Overclocking appears to be the “in” thing to do in the computer world nowadays, it seems. Computer fans are searching for better ways to overclock their PCs and expect to see phenomenal changes afterward with regard to speed. Before we find out if it’s possible, let’s see what overclocking is.
What is PC Overclocking
Overclocking is a technique, not recommended by the manufacturer, used to speed up your computer’s components (motherboard, CPU, memory, graphics card, and other internal hardware). It means that after this process your computer’s parts will supposedly run faster. For example, a 300MHz PII CPU might be overclocked up to 350 or even 400MHz. The interesting thing is that the P4 processors claim to be clock-locked, but you can speed it up too, by using the FSB (front side bus).
But is it worth overclocking your PC? Will it really meet your expectations? Hmm, don’t be too keen about it, until you have tried it or at least found out a little more about it.
Like it is in the fashion world, not everything which is “in” is practical and worth doing. This is the case with overclocking, you can do it, and then you can say you are well proud of yourself: “I overclocked my computer and it’s working like a rocket” – but will it be true? Most of the pro-overclocking lobby highly exaggerates the advantages of this process.
Let’s have a look a little further into this, shall we?
The manufacturer, by creating the CPU, checks all components in respect of what is critical for their chips. They check them at a maximum speed range. The competitive computer market makes developers release chips at the highest speed they can handle. It’s already the maximum for them to work properly but it seems the market always wants more. And then to increase the speed of a product, you add overclocking into the mix. What happens to your processor? It starts trying to work harder and stronger which leads to overheating and soon it’s wearing out. Compared to how much this unessential strain due to overclocking puts on the processor, it accomplishes only very little.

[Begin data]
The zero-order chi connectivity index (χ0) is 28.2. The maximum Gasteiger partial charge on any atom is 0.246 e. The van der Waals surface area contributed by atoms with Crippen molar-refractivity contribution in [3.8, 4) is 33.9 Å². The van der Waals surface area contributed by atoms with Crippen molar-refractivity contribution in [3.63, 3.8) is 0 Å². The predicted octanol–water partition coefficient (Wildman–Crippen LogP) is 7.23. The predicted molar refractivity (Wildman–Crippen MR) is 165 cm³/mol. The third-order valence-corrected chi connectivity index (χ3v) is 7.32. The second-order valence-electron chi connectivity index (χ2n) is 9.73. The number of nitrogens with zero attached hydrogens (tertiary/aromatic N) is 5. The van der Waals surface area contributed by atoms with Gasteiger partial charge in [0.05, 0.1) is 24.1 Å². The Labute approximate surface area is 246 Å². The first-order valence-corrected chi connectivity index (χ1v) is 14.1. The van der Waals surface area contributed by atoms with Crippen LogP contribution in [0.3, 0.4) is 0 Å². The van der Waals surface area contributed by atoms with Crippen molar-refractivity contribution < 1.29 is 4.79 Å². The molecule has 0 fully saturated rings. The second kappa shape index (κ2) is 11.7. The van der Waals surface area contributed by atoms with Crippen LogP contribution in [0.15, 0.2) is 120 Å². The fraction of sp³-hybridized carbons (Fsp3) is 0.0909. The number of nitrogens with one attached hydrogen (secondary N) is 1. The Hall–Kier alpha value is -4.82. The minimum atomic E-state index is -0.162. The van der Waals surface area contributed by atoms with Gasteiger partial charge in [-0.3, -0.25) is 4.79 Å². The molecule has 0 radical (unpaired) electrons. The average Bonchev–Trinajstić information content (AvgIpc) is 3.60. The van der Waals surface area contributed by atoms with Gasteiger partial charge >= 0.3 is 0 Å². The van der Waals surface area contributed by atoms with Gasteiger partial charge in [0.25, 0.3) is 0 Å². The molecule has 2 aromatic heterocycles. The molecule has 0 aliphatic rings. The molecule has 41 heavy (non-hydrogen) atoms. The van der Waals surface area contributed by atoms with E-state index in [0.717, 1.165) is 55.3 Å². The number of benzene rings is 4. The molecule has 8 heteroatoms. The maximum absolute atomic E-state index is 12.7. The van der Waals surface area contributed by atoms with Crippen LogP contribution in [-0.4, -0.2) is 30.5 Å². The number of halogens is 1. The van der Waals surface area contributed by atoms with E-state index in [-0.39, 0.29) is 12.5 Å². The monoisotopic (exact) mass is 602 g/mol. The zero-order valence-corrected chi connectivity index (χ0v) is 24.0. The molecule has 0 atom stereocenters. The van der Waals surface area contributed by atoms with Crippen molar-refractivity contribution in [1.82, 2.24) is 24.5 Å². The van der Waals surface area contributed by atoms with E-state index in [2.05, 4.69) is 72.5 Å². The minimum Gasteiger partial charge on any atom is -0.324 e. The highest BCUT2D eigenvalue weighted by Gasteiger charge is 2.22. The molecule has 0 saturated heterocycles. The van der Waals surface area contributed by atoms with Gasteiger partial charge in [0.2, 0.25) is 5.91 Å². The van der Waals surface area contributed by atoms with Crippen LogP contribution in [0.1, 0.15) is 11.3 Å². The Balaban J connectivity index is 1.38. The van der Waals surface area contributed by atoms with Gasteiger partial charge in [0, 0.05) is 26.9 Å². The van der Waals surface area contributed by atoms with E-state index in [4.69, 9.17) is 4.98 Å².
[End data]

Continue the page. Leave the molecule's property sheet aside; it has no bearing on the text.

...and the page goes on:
The problem is that you might not notice malfunctions straight away. It will keep building up and appear only later when you have already forgotten about the process of overclocking, you did months ago. You will hardly realize that it was the speeding up, which caused the problems. Most people will blame the manufacturer and the age of their PC if it’s older than two years instead of turning back in time and remembering that you changed the system’s workflow.
It’s important to keep this overclocking in mind if your PC starts “acting weird” because fear not, there is a way to change it …to bring it back to normal. All you will need to do is to reverse the over-clock. Then you will notice that all of these newly appeared malfunctions will just disappear.
It’s fair to mention though, that a small over-clock won’t do any harm and cause endless problems, but only if it is a small one! If it’s worth messing about for speeding up how your computer works which, you might not even notice (5-10%), you can go ahead! But remember that bad overclocking might cost you all of your digital belongings.
There are countless forums on the internet where extreme overclockers compete against each other for bragging rights, of who got which CPU up to what outrageous speed. There are no formal prizes or financial rewards in this pursuit; it’s just a form of extreme sport that breaks CPUs instead of bones. It’s also a very expensive sport as the chase of the ultimate speed leaves behind a trail of sizzled and unusable CPUs.
It’s not a sport that I would recommend to the faint-hearted or anyone with limited disposable income!
Check these posts too:
- Free overclocking software for Windows PC
- Intel Extreme Tuning Utility for Windows lets you overclock CPU, Memory & Bus speeds
- OverClock Checking Tool will benchmark your CPU and system components
- Linpack Xtreme is an aggressive benchmarking & stress testing software
- AMD Ryzen Master helps optimize your PC for Gaming.